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Original Issue


An SI copyreader is both a watchdog guarding against lapses in grammar, style and clarity, and a shepherd who guides each story in his keeping from raw to final form. Few people are as good at this demanding craft as Ed Clarke, who became our deputy copy chief last June and who, with extraordinary composure, takes the deadline pressures of the job in stride. Says Copy Chief Betty DeMeester, "Not many people could do this with the gentle touch that Ed has."

And not many folks could go word-to-word with Clarke in a spell-off. DeMeester has a deadly spelling test on which over the last 20 years she has given 85s to top-notch copyreaders and 77 to a managing editor or two, but only one 100—to Clarke. That was in 1976, and she hired him forthwith.

When it comes to deciphering editors' pencil marks, Clarke has special qualifications. In 1945, when he left his hometown of Newport, R.I. to join the Army Air Corps, he scored well on a classification test and found himself lending a hand to two overworked cryptographers at Kimpo Army Air Base in Korea. No one complained that he hadn't had the customary 16-week training course, but after several months someone did notice that he lacked Top Secret clearance. He was reassigned, but that experience led to another job 15 years later, when Clarke was looking for a change of pace and RCA was looking for cryptographers to handle coded messages going to and from a ballistic-missile early-warning radar site in Thule, Greenland.

A lifelong sports enthusiast blessed with a prodigious memory, Clarke had gotten to sleep at night in his grade school days by calling up the names of major league baseball players, all 400 of which he knew. He earned a B.A. in literature and social sciences from Yale and won the award for the best short story by a senior. He first worked in Hollywood, writing scripts for radio commentator Phillip Norman and copy for Tom Harmon's weekly TV show of college football highlights, plus editing newspaper columns for an astrologer, who spotted him immediately as a Sagittarian. "I would have said he was a Capricorn," says Copyreader Sylvia Staub, our own resident astrologer, "but that's because Saturn rising is a restraining factor, camouflaging his Sagittarian flair. He's one of the most decent persons I've ever known. The prominent Saturn gives him great patience and unusual organizing ability."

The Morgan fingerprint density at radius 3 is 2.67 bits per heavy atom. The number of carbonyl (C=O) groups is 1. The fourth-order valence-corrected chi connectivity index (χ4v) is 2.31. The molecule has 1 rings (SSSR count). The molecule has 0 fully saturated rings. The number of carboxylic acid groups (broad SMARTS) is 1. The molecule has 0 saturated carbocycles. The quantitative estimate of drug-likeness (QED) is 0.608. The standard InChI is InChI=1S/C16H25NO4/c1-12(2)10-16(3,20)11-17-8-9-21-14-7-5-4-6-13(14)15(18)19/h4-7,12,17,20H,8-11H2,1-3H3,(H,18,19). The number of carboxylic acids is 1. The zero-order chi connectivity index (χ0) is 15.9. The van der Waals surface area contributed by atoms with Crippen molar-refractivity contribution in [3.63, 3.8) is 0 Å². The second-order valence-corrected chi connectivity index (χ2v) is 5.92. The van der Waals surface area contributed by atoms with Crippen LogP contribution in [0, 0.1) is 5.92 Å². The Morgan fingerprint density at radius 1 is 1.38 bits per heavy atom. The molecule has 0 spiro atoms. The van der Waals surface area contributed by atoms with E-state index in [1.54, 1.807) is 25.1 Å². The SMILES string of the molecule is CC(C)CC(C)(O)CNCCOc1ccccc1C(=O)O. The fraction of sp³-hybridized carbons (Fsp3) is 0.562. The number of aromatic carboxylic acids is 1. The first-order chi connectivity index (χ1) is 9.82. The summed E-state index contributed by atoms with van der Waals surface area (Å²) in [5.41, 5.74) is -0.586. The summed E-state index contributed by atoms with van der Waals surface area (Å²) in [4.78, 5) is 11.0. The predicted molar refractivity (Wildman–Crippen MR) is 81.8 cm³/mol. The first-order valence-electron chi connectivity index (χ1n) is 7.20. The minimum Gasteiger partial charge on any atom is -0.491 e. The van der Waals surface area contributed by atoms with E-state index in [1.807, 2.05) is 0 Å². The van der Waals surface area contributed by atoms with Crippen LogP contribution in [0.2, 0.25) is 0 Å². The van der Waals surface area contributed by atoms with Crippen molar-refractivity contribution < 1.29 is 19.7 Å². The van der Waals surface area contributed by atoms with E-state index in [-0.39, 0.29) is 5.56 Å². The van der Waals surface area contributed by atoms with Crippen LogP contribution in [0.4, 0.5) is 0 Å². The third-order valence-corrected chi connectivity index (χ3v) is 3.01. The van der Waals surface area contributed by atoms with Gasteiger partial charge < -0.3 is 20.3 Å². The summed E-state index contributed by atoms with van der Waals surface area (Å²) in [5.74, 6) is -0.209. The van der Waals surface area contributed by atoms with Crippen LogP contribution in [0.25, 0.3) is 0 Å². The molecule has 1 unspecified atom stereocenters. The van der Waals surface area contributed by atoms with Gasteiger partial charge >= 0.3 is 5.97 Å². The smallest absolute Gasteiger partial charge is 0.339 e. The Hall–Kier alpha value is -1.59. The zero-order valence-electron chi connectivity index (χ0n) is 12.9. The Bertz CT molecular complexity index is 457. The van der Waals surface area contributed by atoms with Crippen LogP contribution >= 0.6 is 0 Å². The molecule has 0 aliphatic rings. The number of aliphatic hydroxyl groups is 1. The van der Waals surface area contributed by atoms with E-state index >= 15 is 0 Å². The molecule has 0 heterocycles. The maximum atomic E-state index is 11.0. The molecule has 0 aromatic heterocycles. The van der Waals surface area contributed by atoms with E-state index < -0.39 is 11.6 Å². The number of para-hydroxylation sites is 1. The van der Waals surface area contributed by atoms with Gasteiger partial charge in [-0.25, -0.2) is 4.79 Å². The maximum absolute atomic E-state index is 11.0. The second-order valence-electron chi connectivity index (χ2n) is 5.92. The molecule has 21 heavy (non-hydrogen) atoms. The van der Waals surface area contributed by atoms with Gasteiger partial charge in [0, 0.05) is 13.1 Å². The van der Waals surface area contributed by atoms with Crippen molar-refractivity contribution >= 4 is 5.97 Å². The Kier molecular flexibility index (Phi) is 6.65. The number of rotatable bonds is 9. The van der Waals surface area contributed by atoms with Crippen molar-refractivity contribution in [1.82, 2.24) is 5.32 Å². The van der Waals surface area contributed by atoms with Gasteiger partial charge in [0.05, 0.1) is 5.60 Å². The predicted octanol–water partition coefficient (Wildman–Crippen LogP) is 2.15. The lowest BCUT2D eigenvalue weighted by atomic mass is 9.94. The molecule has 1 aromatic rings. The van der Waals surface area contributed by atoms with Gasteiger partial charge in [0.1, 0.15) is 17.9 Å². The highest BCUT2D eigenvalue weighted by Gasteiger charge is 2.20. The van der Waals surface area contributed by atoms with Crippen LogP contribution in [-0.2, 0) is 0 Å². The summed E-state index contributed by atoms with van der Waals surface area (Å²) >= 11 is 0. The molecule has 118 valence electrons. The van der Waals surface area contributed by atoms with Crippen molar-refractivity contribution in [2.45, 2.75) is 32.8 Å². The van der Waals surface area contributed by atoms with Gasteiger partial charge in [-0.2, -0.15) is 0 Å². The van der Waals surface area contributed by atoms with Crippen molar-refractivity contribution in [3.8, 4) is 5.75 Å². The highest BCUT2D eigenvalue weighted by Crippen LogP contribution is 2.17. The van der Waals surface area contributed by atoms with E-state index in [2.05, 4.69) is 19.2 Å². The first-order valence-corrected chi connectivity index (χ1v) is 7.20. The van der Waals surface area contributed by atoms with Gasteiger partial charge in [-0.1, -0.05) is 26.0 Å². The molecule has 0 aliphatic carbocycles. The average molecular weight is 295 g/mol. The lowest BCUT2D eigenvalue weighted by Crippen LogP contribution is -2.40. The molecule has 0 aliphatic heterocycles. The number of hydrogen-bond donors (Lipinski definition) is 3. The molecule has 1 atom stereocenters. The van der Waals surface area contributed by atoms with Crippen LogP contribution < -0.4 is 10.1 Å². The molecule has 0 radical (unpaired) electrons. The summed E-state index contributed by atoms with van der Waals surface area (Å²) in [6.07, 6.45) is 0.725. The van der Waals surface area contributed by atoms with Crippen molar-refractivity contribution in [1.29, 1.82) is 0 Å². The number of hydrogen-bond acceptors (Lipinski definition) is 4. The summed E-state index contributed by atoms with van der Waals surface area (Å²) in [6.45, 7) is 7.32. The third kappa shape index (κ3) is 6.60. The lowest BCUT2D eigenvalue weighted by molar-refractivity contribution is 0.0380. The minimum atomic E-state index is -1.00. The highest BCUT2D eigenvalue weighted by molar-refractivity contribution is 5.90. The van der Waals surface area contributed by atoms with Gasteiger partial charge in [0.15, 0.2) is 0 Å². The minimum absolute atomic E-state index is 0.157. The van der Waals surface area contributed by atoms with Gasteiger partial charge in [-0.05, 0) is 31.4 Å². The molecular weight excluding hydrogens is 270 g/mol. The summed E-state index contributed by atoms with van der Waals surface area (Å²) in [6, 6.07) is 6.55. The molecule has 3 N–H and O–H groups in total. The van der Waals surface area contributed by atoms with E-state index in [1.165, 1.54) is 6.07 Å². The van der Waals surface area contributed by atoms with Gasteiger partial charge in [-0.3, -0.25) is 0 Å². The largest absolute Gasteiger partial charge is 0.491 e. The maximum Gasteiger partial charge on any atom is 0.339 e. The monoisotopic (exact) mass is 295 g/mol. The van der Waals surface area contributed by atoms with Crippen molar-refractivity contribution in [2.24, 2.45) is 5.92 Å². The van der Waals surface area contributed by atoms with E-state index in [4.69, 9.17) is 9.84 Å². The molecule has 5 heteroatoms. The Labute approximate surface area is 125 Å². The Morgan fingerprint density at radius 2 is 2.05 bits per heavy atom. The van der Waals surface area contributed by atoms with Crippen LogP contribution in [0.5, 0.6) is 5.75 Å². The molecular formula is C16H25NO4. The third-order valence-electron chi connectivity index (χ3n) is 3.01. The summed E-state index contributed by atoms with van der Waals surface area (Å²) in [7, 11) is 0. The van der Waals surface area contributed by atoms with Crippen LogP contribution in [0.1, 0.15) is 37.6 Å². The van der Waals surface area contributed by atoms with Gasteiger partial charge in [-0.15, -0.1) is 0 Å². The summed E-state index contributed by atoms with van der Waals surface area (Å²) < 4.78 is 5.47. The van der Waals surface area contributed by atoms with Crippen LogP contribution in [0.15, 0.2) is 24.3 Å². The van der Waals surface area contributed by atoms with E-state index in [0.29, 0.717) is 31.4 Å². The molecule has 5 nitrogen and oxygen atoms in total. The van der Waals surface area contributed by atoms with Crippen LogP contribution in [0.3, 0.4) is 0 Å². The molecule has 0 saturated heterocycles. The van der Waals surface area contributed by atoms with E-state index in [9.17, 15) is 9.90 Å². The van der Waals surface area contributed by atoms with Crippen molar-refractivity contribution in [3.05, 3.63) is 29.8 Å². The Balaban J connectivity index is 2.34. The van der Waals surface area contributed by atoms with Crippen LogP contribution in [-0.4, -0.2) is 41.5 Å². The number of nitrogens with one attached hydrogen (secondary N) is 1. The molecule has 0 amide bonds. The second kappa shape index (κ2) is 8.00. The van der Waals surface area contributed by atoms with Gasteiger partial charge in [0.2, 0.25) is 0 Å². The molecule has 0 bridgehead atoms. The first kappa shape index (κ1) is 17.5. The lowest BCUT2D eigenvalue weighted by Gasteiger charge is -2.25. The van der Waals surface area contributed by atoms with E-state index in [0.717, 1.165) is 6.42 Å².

Clarke traded the "easy life" on the Coast for that of a TelePrompTer script processor for live TV in New York, working on a variety of soaps and on Huntley-Brinkley newscasts. He also wrote "dozens of first chapters" for a novel. Then he headed for Greenland. It was after his Thule days that he left for Europe to write an ending or two. As the only planes from Greenland landed in Copenhagen, he started there.

The novel was never completed, but Clarke spent most of five years in Denmark and in 1967 met his wife-to-be, Inga, in the bookstore where they both worked. The next year he returned to New York and worked as a copy typist and proofreader for LIFE and a copy-reader for TIME-LIFE BOOKS before joining SI, where, all agree, we are lucky to have a Sagittarian like him. Especially since he can spell it.